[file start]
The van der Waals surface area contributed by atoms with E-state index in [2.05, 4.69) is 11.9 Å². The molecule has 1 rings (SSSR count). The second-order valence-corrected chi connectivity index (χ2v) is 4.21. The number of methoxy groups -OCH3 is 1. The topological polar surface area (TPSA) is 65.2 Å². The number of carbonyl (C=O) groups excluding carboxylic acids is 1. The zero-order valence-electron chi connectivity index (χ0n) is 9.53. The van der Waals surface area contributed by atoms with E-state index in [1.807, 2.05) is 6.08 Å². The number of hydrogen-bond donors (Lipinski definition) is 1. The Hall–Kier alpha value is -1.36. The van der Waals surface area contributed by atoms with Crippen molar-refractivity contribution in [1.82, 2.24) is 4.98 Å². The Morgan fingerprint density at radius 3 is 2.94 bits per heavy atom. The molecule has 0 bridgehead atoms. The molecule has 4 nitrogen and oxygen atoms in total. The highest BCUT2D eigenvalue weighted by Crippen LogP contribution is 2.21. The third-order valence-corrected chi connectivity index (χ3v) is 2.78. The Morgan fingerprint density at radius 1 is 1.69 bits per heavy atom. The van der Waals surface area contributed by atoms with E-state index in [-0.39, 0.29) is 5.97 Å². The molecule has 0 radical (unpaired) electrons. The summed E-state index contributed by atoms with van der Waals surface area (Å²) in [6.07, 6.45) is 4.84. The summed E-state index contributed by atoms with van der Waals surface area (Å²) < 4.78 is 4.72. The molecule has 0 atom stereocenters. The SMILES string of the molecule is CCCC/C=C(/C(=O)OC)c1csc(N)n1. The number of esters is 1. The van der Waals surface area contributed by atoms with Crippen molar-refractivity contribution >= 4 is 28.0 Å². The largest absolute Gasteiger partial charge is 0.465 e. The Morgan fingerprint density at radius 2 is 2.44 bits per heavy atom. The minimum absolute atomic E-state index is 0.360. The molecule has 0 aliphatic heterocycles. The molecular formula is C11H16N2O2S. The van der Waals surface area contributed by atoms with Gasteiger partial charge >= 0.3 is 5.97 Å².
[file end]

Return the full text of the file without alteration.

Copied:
The van der Waals surface area contributed by atoms with E-state index in [2.05, 4.69) is 11.9 Å². The molecule has 1 rings (SSSR count). The second-order valence-corrected chi connectivity index (χ2v) is 4.21. The number of methoxy groups -OCH3 is 1. The topological polar surface area (TPSA) is 65.2 Å². The number of carbonyl (C=O) groups excluding carboxylic acids is 1. The zero-order valence-electron chi connectivity index (χ0n) is 9.53. The van der Waals surface area contributed by atoms with E-state index in [1.807, 2.05) is 6.08 Å². The number of hydrogen-bond donors (Lipinski definition) is 1. The Hall–Kier alpha value is -1.36. The van der Waals surface area contributed by atoms with Crippen molar-refractivity contribution in [1.82, 2.24) is 4.98 Å². The Morgan fingerprint density at radius 3 is 2.94 bits per heavy atom. The molecule has 0 bridgehead atoms. The molecule has 4 nitrogen and oxygen atoms in total. The highest BCUT2D eigenvalue weighted by Crippen LogP contribution is 2.21. The third-order valence-corrected chi connectivity index (χ3v) is 2.78. The Morgan fingerprint density at radius 1 is 1.69 bits per heavy atom. The van der Waals surface area contributed by atoms with E-state index in [-0.39, 0.29) is 5.97 Å². The molecule has 0 radical (unpaired) electrons. The summed E-state index contributed by atoms with van der Waals surface area (Å²) in [6.07, 6.45) is 4.84. The summed E-state index contributed by atoms with van der Waals surface area (Å²) < 4.78 is 4.72. The molecule has 0 atom stereocenters. The SMILES string of the molecule is CCCC/C=C(/C(=O)OC)c1csc(N)n1. The number of esters is 1. The van der Waals surface area contributed by atoms with Crippen molar-refractivity contribution >= 4 is 28.0 Å². The largest absolute Gasteiger partial charge is 0.465 e. The Morgan fingerprint density at radius 2 is 2.44 bits per heavy atom. The minimum absolute atomic E-state index is 0.360. The molecule has 0 aliphatic heterocycles. The molecular formula is C11H16N2O2S. The van der Waals surface area contributed by atoms with Gasteiger partial charge >= 0.3 is 5.97 Å².